Cut the 11 seat slats to size. To attach the slats, pre-drill each end of the slat with a screw hole, then screw and glue the slats onto the back legs. It is important to work from the front of the seat to the back, leaving as little gap as possible between each slat. You may wish to lay the slats out and space them evenly before attaching to the legs.

Step 6 – Backrest
The first step in building the backrest is constructing the bottom back support. Use a 3 1/2” x 44” and cut a 3/4” deep and 2” high (see Fig. C). Cut the ten 

back slats, then screw and glue them to the bottom back support so they each overlap the bottom back support by 1 1/2”. Once this isdone, screw and glue the second back support to the back slats at a height between 13 1/2” and 17 “ above the bottom of the back slats. Once the back is dry, you can use the jigsaw to cut a sweeping double curve into the back. The top of the curve should be 26” (slats three and seven) while the lowest point should be around 18 ”(slats one and ten and five and six in the centre).

Step 7: Armrests
Before the back can be attached, the armrest must be cut (see Fig. D). The exact shape is up to you. Attach a small block of wood underneath the back of each armrest. Screw the armrests into the top of the front legs leaving approximately one inch of the armrest sticking beyond the front leg.

Next, attach the backrest by screwing through each back leg into the notched bottom back support. Then put a screw through the blocks under the back of the armrests into the upper back support. Finally, cut and screw a small piece of wood underneath the front of the armrest into each front leg to support the weight of the armrest and prevent bending when pressure is put on it. (see Fig. E).

Step 8: Middle Seat Support
Cut the back end of the seat support to an angle matching the backrest (around 20 degrees) so that the seat support is flush with the bottom back support. Screw and glue the support into place halfway along the seating area. Attach using two screws through the top front support and two more through the bottom back support. Once these four screws are in place, the middle seat support should also be attached to the 13 seat slats using wood screws. This ensures even weight distribution when people are seated.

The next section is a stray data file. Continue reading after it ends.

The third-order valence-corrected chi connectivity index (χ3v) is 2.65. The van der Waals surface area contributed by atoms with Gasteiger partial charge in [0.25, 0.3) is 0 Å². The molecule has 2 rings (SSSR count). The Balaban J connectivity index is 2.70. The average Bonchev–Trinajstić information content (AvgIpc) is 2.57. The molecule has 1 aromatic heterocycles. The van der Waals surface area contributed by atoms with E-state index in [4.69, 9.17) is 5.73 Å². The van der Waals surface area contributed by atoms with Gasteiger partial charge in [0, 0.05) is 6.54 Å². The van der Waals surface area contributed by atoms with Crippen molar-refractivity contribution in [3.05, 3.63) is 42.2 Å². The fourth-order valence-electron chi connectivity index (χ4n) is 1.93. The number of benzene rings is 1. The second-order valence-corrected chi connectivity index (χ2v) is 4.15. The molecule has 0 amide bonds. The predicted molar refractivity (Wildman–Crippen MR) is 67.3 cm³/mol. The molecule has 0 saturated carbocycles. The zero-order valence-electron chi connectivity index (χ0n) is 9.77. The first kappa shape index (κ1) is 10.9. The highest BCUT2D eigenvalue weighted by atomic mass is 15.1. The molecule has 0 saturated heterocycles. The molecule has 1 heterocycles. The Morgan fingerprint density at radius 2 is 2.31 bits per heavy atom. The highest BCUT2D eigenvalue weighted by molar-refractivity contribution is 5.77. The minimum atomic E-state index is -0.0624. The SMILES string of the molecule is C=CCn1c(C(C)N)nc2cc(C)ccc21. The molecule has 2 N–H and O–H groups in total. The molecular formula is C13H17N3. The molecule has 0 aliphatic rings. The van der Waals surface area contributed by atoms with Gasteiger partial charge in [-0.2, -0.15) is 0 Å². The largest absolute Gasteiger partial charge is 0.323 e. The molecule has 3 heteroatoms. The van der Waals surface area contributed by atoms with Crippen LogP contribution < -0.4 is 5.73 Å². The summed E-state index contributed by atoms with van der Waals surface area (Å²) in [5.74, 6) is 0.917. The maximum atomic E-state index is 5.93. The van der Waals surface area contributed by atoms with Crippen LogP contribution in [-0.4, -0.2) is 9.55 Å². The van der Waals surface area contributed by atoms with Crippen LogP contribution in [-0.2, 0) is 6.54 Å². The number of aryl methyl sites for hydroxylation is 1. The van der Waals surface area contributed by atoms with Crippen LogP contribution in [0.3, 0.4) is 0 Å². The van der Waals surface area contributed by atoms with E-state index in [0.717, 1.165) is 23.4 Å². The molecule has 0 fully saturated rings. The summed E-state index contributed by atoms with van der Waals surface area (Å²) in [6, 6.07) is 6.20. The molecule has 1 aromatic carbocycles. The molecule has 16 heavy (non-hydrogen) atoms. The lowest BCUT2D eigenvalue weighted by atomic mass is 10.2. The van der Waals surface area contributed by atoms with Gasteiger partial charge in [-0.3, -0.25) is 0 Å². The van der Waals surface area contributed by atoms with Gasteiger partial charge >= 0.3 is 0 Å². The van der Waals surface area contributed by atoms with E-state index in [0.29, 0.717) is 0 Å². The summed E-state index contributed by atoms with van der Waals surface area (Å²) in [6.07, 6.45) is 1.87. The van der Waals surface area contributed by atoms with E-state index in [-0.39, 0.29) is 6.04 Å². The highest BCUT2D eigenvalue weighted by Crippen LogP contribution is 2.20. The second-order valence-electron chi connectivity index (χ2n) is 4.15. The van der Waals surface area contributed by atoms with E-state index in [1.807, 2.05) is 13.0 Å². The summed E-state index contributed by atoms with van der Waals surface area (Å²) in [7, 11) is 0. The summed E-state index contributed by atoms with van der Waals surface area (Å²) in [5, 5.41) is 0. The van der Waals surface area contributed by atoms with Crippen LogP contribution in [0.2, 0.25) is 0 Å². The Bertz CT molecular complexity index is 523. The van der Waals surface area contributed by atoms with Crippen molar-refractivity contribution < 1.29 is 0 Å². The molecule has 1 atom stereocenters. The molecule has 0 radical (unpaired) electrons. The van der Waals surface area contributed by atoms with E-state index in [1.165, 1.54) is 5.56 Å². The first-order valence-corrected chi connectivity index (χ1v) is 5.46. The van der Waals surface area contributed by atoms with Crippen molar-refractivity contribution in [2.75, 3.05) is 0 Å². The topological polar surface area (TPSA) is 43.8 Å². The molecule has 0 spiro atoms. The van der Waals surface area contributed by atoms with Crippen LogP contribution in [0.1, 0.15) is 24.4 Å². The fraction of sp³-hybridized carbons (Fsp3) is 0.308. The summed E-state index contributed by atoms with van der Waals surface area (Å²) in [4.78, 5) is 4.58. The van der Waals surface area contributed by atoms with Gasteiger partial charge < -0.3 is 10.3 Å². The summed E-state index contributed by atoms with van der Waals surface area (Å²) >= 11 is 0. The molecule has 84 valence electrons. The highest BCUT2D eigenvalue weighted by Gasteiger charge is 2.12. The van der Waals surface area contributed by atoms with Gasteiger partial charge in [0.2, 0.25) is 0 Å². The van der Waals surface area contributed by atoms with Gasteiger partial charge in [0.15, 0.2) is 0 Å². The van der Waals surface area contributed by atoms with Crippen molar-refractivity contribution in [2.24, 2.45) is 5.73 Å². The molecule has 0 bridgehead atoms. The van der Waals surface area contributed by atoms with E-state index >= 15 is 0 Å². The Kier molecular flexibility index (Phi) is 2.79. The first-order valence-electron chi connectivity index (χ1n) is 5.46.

Step 9: Rockers
Cut the four rocker pieces, then glue and screw two together to form two rocker sections. Cut each rocker section into the shape shown (see Fig. F). The front of the rocker should have a more defined curve than the back of the rocker. This ensures that you will not tip over when rocking. Once cut into the appropriate shape, use a belt sander to create a smooth finish.

The rockers should be attached to the chair legs at a distance of between 1 1/2” to 5” from the front and 4” to 9” from the back. Drill up from the bottom of the rocker into the chair leg using a drill bit that is slightly larger than the screw head. This will ensure that the screw head sinks completely into the rocker. Once the holes are drilled, bolt the screws through the rocker into the front and back legs.

Step 10: Finish
Finish the chair with at least two coats of varnish or protectant specifically designed to withstand outdoor conditions.